WASHINGTON, Oct 19 (Reuters) - The White House formally announced on Thursday the president will nominate Washington antitrust lawyer Joseph Simons to the Federal Trade Commission, along with Rohit Chopra, a former official at the Consumer Financial Protection Bureau.
Once the two are confirmed by the Senate, Simons will be named to chair the agency, which works with the Justice Department to enforce antitrust law and investigates allegations of deceptive behavior by companies. The FTC has five seats, and no more than three can be from one party.
The president is also expected to nominate Noah Phillips, chief counsel for U.S. Senator John Cornyn, to fill an empty Republican seat, although that was not announced on Thursday.
The agency is currently reviewing a number of big mergers in industries where there are already few players.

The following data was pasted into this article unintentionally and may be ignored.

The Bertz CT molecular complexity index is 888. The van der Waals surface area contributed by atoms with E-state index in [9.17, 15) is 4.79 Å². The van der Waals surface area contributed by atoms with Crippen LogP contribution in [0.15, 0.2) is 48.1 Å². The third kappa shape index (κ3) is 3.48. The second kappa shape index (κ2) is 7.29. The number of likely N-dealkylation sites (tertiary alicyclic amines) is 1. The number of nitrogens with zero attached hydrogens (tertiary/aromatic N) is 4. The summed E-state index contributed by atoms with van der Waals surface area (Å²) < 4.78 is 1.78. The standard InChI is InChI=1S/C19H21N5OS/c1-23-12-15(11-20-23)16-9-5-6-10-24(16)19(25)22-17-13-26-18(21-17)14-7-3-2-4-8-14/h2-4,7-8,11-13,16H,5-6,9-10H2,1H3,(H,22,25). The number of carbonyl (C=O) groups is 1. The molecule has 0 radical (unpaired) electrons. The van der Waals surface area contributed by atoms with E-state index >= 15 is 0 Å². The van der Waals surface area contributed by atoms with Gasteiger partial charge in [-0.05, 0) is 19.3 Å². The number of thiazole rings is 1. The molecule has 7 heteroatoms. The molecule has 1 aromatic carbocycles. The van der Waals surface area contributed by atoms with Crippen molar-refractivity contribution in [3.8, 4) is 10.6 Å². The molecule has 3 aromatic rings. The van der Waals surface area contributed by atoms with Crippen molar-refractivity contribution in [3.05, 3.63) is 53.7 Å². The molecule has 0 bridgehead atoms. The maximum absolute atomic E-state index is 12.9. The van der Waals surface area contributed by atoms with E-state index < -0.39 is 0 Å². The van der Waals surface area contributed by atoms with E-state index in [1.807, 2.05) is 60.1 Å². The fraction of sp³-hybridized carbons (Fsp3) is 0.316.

One is a deal to merge industrial gases companies Praxair Inc and Linde AG, and another is fertilizer maker Potash Corp’s deal for Agrium Inc. It will also decide if lens maker Essilor International SA will be allowed to merge with dominant frame-maker Luxottica Group SpA.
The agency has been operating with just Acting Chairman Maureen Ohlhausen, a Republican, and Democrat Terrell McSweeny, the only other commissioner. The president has long been expected to name a Republican as the permanent chair and fill the empty commission seats.
Simons, a partner at the law firm Paul, Weiss, Rifkind, Wharton & Garrison LLP, was a director of the FTC’s Bureau of Competition from 2001 to 2003.
To fill an empty Democratic seat on the commission, the president tapped Chopra, a financial services expert who is a veteran of the CFPB and is currently at the advocacy group Consumer Federation of America.
Noah Phillips graduated from Stanford Law School in 2005. He is also a veteran of the law firms Steptoe & Johnson LLP and Cravath, Swaine & Moore. (Reporting by Diane Bartz; Editing by Dan Grebler)